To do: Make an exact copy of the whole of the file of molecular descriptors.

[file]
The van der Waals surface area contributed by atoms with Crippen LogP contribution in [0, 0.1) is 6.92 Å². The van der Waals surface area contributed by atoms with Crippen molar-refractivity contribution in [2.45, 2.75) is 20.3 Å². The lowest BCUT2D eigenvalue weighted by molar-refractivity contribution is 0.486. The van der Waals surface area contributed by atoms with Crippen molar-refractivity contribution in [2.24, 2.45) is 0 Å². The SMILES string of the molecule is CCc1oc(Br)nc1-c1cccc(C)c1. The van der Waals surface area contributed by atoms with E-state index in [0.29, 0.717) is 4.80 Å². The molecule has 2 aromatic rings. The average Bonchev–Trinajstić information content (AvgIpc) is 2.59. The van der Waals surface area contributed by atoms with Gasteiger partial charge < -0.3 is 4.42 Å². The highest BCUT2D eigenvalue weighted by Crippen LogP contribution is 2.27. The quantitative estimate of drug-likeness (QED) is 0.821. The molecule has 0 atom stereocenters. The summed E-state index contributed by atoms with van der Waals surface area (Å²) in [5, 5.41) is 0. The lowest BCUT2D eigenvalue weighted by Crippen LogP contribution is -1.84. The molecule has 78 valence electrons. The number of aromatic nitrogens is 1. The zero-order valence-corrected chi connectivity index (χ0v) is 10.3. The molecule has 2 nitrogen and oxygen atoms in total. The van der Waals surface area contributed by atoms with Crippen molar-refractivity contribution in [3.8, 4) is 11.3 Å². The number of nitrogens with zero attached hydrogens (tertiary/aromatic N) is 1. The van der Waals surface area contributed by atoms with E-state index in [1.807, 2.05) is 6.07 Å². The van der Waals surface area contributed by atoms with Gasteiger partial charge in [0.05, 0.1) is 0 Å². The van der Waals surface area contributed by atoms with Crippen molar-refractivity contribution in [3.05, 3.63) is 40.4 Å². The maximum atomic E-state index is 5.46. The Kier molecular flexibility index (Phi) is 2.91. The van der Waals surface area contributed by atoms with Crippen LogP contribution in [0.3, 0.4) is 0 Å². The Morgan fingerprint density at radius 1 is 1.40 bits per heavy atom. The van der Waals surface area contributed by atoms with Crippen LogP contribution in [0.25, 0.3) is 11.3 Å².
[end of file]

The van der Waals surface area contributed by atoms with Crippen LogP contribution in [0, 0.1) is 6.92 Å². The van der Waals surface area contributed by atoms with Crippen molar-refractivity contribution in [2.45, 2.75) is 20.3 Å². The lowest BCUT2D eigenvalue weighted by molar-refractivity contribution is 0.486. The van der Waals surface area contributed by atoms with Crippen molar-refractivity contribution in [2.24, 2.45) is 0 Å². The SMILES string of the molecule is CCc1oc(Br)nc1-c1cccc(C)c1. The van der Waals surface area contributed by atoms with E-state index in [0.29, 0.717) is 4.80 Å². The molecule has 2 aromatic rings. The average Bonchev–Trinajstić information content (AvgIpc) is 2.59. The van der Waals surface area contributed by atoms with Gasteiger partial charge < -0.3 is 4.42 Å². The highest BCUT2D eigenvalue weighted by Crippen LogP contribution is 2.27. The quantitative estimate of drug-likeness (QED) is 0.821. The molecule has 0 atom stereocenters. The summed E-state index contributed by atoms with van der Waals surface area (Å²) in [5, 5.41) is 0. The lowest BCUT2D eigenvalue weighted by Crippen LogP contribution is -1.84. The molecule has 78 valence electrons. The number of aromatic nitrogens is 1. The zero-order valence-corrected chi connectivity index (χ0v) is 10.3. The molecule has 2 nitrogen and oxygen atoms in total. The van der Waals surface area contributed by atoms with Crippen molar-refractivity contribution in [3.8, 4) is 11.3 Å². The number of nitrogens with zero attached hydrogens (tertiary/aromatic N) is 1. The van der Waals surface area contributed by atoms with E-state index in [1.807, 2.05) is 6.07 Å². The van der Waals surface area contributed by atoms with Gasteiger partial charge in [0.05, 0.1) is 0 Å². The van der Waals surface area contributed by atoms with Crippen molar-refractivity contribution in [3.05, 3.63) is 40.4 Å². The maximum atomic E-state index is 5.46. The Kier molecular flexibility index (Phi) is 2.91. The van der Waals surface area contributed by atoms with Crippen LogP contribution in [0.3, 0.4) is 0 Å². The Morgan fingerprint density at radius 1 is 1.40 bits per heavy atom. The van der Waals surface area contributed by atoms with Crippen LogP contribution in [0.25, 0.3) is 11.3 Å².